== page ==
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En Route Procedures

Section 3. En Route Procedures

5−3−1. ARTCC Communications

a. Direct Communications, Controllers and


1. ARTCCs are capable of direct communica-

tions with IFR air traffic on certain frequencies.

Maximum communications coverage is possible

through the use of Remote Center Air/Ground

(RCAG) sites comprised of both VHF and UHF

transmitters and receivers. These sites are located

throughout the U.S. Although they may be several

hundred miles away from the ARTCC, they are

remoted to the various ARTCCs by land lines or

microwave links. Since IFR operations are expedited

through the use of direct communications, pilots are

requested to use these frequencies strictly for

communications pertinent to the control of IFR

aircraft. Flight plan filing, en route weather, weather

forecasts, and similar data should be requested

through FSSs, company radio, or appropriate military

facilities capable of performing these services.

2. An ARTCC is divided into sectors. Each

sector is handled by one or a team of controllers and

has its own sector discrete frequency. As a flight

progresses from one sector to another, the pilot is

requested to change to the appropriate sector discrete


3. Controller Pilot Data Link Communications

(CPDLC) is a system that supplements air/ground

voice communications. The CPDLC’s principal

operating criteria are:

(a) Voice remains the primary and controlling

air/ground communications means.

(b) Participating aircraft will need to have the

appropriate CPDLC avionics equipment in order to

receive uplink or transmit downlink messages.

(c) En Route CPDLC Initial Services offer the

following services: Altimeter Setting (AS), Transfer

of Communications (TOC), Initial Contact (IC), and

limited route assignments, including airborne

reroutes (ABRR), limited altitude assignments, and

emergency messages.

(1) Altimeter settings will be uplinked

automatically when appropriate after a Monitor TOC.

Altimeter settings will also be uplinked automatically

when an aircraft receives an uplinked altitude

assignment below FL 180. A controller may also

manually send an altimeter setting message.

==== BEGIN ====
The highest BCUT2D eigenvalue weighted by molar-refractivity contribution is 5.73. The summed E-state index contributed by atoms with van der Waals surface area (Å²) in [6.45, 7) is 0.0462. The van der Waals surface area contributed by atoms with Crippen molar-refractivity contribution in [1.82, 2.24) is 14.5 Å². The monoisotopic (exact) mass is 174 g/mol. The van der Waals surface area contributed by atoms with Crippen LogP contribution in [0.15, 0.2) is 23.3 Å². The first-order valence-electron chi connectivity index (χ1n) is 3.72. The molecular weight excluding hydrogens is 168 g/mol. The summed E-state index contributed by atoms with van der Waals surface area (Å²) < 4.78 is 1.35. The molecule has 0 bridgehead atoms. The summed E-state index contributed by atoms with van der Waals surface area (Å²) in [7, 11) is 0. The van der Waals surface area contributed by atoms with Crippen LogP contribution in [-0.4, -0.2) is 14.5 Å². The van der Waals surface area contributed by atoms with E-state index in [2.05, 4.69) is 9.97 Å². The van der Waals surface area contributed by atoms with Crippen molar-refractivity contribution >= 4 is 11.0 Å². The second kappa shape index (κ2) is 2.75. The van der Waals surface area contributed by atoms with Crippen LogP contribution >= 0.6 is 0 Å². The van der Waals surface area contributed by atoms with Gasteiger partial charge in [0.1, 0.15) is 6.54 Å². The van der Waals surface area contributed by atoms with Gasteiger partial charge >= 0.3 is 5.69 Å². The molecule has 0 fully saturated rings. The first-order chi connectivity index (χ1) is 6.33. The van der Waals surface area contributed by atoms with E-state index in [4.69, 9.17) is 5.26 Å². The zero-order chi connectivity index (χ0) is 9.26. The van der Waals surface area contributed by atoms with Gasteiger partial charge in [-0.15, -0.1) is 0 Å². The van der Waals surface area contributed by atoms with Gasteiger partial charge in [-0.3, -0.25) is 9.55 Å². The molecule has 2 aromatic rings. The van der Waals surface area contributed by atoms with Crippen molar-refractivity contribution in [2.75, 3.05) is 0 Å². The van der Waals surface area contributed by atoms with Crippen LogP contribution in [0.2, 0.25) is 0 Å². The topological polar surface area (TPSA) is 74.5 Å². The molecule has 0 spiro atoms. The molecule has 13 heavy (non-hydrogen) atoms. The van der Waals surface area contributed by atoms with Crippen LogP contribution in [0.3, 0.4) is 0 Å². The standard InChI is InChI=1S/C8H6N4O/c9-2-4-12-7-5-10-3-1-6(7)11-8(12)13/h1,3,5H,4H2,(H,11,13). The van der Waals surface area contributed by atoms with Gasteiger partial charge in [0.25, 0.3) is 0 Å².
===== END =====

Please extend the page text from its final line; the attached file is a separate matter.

When conducting instrument approach procedures, pilots

are responsible to obtain and use the appropriate altimeter

setting in accordance with 14 CFR Section 97.20. CPDLC

issued altimeter settings are excluded for this purpose.

(2) Initial contact is a safety validation

transaction that compares a pilot’s initiated altitude

downlink message with an aircraft’s stored altitude in

the ATC automation system. When an IC mismatch or

Confirm Assigned Altitude (CAA) downlink time−out

indicator is displayed in the Full Data Block (FDB)

and Aircraft List (ACL), the controller who has track

control of the aircraft must use voice communication

to verify the assigned altitude of the aircraft, and

acknowledge the IC mismatch/time−out indicator.

(3) Transfer of communications automati-

cally establishes data link contact with a succeeding


(4) Menu text transmissions are scripted

nontrajectory altering uplink messages.

(5) The CPDLC Message Elements for the

Initial Capabilities rollout are contained in

TBL 5−3−1 through TBL 5−3−19, CPDLC Message

Elements, below.


The FAA is not implementing ATN B1; the ATN B1 column

in the tables is there for informational purposes only.

b. ATC Frequency Change Procedures.

1. The following phraseology will be used by

controllers to effect a frequency change:


(Aircraft identification) contact (facility name or location

name and terminal function) (frequency) at (time, fix, or


Pilots are expected to maintain a listening watch on the

transferring controller’s frequency until the time, fix, or

altitude specified. ATC will omit frequency change

restrictions whenever pilot compliance is expected upon